Thursday, September 4, 2008

BoBoBo-Bo Bo-BoBo: That's too many Bos

I appear to be slacking. Eh, sometimes the writing urge doesn't strike. But I do have a review of Atomic Robo: Dogs of War #2 up at Comics Bulletin. And also this:

BoBoBo-Bo Bo-BoBo, volume 1
By Yoshio Sawai



Sometimes you read a comic so bizarre and out-of-the-ordinary, that you feel like you mind has been permanently warped. This can be a good experience (as with some of Grant Morrison's more outre works) or a bad one (Tarot: Witch of the Black Rose springs to mind), but it's rare (for me at least) to be left with a feeling of babbling incomprehension, unsure what to make of the book, not knowing whether it was good or bad, and suspicious as to your own (not to mention the author's) sanity. Such is Yoshio Sawai's BoBoBo-Bo Bo-BoBo.

Or maybe it's just a case of material based on the intricacies of Japanese language and culture not surviving the translation. There's also the possibility that Sawai is just filling his work with intentionally stupid and nonsensical material in an attempt to satisfy the easily-entertained children's audience. Myself, I prefer to think of him as deranged, because that just makes the book seem funnier. And boy, is it funny. I laughed out loud at several points, if only because Sawai managed to hit the perfect combination of absurdity and surreality.

I don't know if it's worth it to explain the plot, but I'll give it a try. Viz certainly doesn't make it easy, since, according to Wikipedia, this "first" volume is actually the eleventh volume in the Japanese series. Viz gave it a try a couple years ago, putting out a different "first" volume that was actually the ninth volume. The result is kind of charming; with no buildup or backstory, it's seems as if Sawai has thrown readers into a world where weirdos constantly wage ridiculous battles with each other, for no apparent reason. Bo-BoBo is a blond-afroed muscleman who fights evil using his "Fist of the Nose Hair" technique (which probably made more sense in earlier volumes; at this point, he doesn't really use his nose hair much, choosing instead to transform into crazy forms and smash bad guys cartoonishly). He also has quite a posse joining him (they can all be seen on the cover): Beauty, a teenage (preteen?) girl, and the one "normal" person in the cast; Poppa Rocks, a sort of cartoon sun; Torpedo Girl, who is pretty much what her name describes; Softon, a guy with a pile of poop for a head; and my favorite, Jelly Jiggler, a sentient mass of human-shaped Jello. I mean, come on, that's a great name; just saying it makes me laugh. There's also another "normal"-seeming human boy named Gasser, who spends this volume in captivity, and the doughboy-esque Dengaku Man, who seems to be on Bo-BoBo's side, but mostly serves as a punchline for jokes.

As for the actual plot of the book, it's pretty much just a string of fights, with Bo-BoBo and pals battling a series of crazy villains who fight with techniques like the "Fist of the Gothic Font" or "Fist of the Objet d'Art." Hey, why not? These fights generally see one of the villains using some crazy attack, and the heroes repelling it in a silly nature. Then they counterattack, doing something silly, and other silliness ensues. Characters often get hit and spew blood out of their mouth. And through it all, Beauty just sits and watches, constantly reacting in bug-eyed disbelief at what she is seeing. In fact, some of the funniest moments probably come from her reactions:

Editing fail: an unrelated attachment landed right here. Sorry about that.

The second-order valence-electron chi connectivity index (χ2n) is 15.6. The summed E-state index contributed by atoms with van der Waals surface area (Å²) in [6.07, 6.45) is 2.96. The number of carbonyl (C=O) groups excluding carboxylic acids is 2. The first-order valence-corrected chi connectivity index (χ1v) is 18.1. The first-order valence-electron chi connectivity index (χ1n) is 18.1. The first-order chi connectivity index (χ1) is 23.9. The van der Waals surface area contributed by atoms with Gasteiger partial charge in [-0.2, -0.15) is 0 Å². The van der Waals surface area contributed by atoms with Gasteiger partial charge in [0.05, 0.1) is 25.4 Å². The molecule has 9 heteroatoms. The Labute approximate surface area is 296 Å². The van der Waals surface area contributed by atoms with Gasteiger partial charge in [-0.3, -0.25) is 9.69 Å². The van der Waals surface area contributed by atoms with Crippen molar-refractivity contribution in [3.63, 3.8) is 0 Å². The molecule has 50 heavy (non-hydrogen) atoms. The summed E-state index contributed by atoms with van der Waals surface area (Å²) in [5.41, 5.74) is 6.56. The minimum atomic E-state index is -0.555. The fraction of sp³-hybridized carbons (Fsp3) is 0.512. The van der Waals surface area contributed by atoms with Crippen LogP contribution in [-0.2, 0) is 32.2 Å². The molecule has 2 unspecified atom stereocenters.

Really, those don't make much more sense in context than they do here. There's plenty of other weirdness and craziness though, sort of similar to a Tex Avery cartoon, in which characters suddenly turn into bizarre forms, or produce weapons and objects seemingly out of thin air:



There are also some hilariously-timed moments, such as this scene during a fight in which all the participants are hanging over a pit with bungee cords connected to their legs, and Poppa Rocks and Jelly Jiggler have seemingly plummeted to their deaths:



Or Bo-Bobo having a haiku contest with an opponent:






And some moments are just plain surreal, as in a scene in which a viewscreen bearing the chief villain's image appears on Poppa Rocks' crotch, and Bo-BoBo reacts to it:



I don't even know what to say to that sort of thing.

So, I don't know whether this series is actually good or if I can really recommend it to anybody; it's so strange and weird that, while it does tickle my funny bone, it might just be annoying to others. But I will say that I enjoyed it, and upon finishing the volume, I often found myself chuckling when remembering some moment or other. Of course, my IQ might simply have lowered to the point at which I laugh uproariously at the likes of waterskiing squirrels or LOLcats. But by all means, give it a try, if you want to risk similar brain damage. I could use the company.

This review was based on a complimentary copy provided by the publisher.